About ten years ago, there was a mini – explosion in aromantic and asexual awareness in the media.
MamaMia, Cleo Australia and Ten’s The Project all ran stories about asexual and aromantic people. Of course, they had their detractors.
Now, aromantic people are in the spotlight. This is in part because the Yarra council in Melbourne has placed the aromantic flag over Richmond, Fitzroy and Abbotsford town halls.
What is aromantic?
Think about this: Have you ever had a crush? Have you planned dates, romantic getaways and weddings with a loved one in mind?
Do you get butterflies or nerves, when you see or think of someone in particular?
Well, some people don’t. They don’t feel the ‘butterflies’ or the desire for another person to be their significant other. They are aromantic.
That’s the simplest way I can explain it.
Because romance and sex often go hand in hand in society, there can be confusion for asexual people. How do you define “romantic attraction” when it’s divorced (no pun intended) from sexual attraction?
Here’s what I think about it. Romantic attraction is when you want to take a relationship beyond what is considered friendship. It’s when you want to date, be in a relationship and maybe marry.
To muddy the waters, some aromantic people are in relationships that, on the outside look like romantic ones. They are known as queer – platonic. So, my personal definition above may not fit everyone.
Romantic (and sexual) attraction can exist on a spectrum. There are a number of terms that describe this spectrum:
- Grey – romantic: simplest definition is someone who find themselves not 100% aromantic. Someone who is grey – romantic may feel romantic attraction rarely, in only specific circumstances (more on that later), or may be too weak to act on.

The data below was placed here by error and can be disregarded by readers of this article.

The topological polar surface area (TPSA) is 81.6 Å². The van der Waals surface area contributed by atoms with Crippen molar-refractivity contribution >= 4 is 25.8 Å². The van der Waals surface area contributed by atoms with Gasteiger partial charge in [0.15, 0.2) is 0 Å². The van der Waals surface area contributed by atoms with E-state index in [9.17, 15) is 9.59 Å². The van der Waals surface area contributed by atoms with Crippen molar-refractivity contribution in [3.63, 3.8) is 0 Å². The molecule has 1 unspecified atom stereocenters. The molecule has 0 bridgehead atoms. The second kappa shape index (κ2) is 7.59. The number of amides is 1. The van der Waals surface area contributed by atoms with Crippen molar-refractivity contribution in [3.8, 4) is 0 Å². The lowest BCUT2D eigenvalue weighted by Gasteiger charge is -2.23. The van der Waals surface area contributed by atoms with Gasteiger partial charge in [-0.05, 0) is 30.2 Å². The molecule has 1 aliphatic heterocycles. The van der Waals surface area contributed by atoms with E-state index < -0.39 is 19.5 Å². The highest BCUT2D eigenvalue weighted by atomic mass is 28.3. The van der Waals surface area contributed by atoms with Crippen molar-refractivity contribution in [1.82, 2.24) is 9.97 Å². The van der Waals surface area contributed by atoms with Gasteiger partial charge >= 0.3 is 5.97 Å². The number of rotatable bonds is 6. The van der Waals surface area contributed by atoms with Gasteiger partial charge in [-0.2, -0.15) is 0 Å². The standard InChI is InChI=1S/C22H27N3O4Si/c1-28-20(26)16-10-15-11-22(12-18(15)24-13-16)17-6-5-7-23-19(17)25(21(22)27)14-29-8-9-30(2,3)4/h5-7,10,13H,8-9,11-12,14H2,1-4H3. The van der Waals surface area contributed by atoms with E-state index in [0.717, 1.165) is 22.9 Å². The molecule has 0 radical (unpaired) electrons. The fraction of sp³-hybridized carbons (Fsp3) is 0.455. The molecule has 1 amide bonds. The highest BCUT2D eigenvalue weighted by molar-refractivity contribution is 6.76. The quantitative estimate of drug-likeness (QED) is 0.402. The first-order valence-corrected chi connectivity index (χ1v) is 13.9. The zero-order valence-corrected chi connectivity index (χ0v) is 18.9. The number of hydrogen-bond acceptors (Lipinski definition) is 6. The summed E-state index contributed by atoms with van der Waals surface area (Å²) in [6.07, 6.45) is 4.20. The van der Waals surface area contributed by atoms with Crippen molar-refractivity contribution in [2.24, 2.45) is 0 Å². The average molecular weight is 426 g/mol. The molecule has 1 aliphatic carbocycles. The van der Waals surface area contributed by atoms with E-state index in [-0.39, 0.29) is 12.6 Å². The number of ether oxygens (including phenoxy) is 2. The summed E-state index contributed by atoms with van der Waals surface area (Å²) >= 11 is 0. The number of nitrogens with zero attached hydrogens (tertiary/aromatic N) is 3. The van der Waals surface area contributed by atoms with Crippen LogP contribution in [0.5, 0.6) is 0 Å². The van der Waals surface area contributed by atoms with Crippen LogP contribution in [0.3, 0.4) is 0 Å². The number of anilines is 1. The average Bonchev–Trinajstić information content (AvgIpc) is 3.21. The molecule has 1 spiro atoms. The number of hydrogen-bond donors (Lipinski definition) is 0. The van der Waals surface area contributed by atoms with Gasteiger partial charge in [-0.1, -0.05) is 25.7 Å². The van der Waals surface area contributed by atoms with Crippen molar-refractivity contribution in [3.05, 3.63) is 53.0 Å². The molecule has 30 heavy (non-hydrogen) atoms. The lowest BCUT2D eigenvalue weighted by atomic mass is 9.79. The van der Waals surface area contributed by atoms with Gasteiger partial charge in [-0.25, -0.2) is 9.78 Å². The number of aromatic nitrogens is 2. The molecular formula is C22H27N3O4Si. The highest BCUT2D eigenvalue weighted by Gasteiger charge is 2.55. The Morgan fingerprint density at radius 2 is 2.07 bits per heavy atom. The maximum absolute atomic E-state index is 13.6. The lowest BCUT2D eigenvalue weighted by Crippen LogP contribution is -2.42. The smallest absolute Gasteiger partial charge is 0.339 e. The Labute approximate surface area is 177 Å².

- Demi – romantic: People who identify as demi – romantic don’t form crushes on strangers. They only fall in love with people they are close with, such as a best friend.
- Fray – romantic: This is a less known grey – romantic orientation. Accoriding to LGBTA Wikia, fray – romanticism is the opposite to demi – romanticism. They lose romantic interest after a connection has formed.
This is by no means an extensive list. This is only a few terms that are used to describe experiences of people on the aromantic spectrum.
My plea to skeptics
I can already sense people rolling their eyes. But please consider this. Many aromantic and/ or asexual people often grow up feeling isolated and “broken”. Having these labels (and more) give people language for what they do (or don’t) experience.
Often, people on the aromantic/ asexual spectrum to fall into self doubt and self – loathing because they don’t fit in. That’s why aromantic and asexual awareness is important.